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Nichols Hills' man's extensive train collection stays on track

More than 100 model railroad cars take part in a Rocky Mountain scene in a Nichols Hills' condo of Jimmy Samis.
by Helen Ford Wallace Published: November 28, 2011

Several times a week, Jimmy Samis grabs his conductor's hat and goes out the front door of his condominium. He only has to take a few steps to be among the trains of the Rocky Mountains of the 1930s. His extensive model train collection is housed in a condo nearby.

Shan and Jimmy Samis have 15 grandchildren and seven great-grandchildren. There are elevated stools around the layout so the young ones can sit and watch the trains go by.

The layout models an era in the 1930-40s in a location between the Sierra Nevada and the Rocky Mountains. It is L-shaped, with each of the two legs about 28 feet long. The other dimension varies from 3 to 7 feet.

There are two main tracks around the perimeter with two tunnels, a nine-track yard with a large dock to re-ice the refrigerator cars, an engine storage and maintenance area with roundhouse and turntable, and various industries with rail sidings.

The rolling stock consists of 10 engines and 100-plus freight and passenger cars. A photograph of the Sierra Nevada Mountains covers the wall behind the layout.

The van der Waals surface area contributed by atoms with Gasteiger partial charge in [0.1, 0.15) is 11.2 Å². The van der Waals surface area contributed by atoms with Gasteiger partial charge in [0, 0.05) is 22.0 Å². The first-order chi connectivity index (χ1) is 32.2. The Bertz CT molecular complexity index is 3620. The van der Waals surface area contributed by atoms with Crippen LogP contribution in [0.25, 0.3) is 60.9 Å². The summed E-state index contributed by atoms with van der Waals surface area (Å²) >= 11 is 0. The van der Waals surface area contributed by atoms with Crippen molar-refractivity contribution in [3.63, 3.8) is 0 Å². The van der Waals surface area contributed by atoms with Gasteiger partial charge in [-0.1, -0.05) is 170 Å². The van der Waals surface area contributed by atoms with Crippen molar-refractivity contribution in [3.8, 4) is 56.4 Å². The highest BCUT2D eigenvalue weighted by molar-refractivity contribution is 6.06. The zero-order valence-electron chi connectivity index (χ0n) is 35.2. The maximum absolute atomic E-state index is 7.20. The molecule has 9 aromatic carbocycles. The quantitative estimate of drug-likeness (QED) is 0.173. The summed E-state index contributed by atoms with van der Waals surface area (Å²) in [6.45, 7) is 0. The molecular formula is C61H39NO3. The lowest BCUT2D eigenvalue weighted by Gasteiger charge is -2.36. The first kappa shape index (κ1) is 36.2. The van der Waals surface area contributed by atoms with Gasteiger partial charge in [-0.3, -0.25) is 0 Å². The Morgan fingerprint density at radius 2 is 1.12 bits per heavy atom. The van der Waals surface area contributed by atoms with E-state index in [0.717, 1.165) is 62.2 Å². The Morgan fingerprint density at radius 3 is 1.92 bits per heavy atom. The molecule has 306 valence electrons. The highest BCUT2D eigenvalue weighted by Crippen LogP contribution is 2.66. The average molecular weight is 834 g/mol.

Also in the layout are a golf course, towns and people; farms with cows and sheep; rivers and cars. The trains run through one wall into another room of the condo where they chug through a ski resort, complete with tiny skiers, all built to the HO scale of his railroad — about a 1:87 size ratio, where about .14 inches represents 1 real foot.

There are 63 switches, which are remotely controlled at a NASA-looking control panel, and each train's direction and speed is controlled independently with wireless remote controllers. During testing, four men ran and controlled seven trains.

“Each engine has its own address on the panel and the remote,” Samis said.

History-based hobby

Samis knows about the history of the trains he is running, about the various engines, about refueling and about how the refrigerated cars brought fruits and vegetables from the West Coast.

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by Helen Ford Wallace
Society Editor
Helen Ford Wallace is a columnist covering society-related events/news for The Oklahoman. She puts local parties online with daily updates. She creates, maintains and runs a Parties blog which includes web casts. She is an online web editor for...
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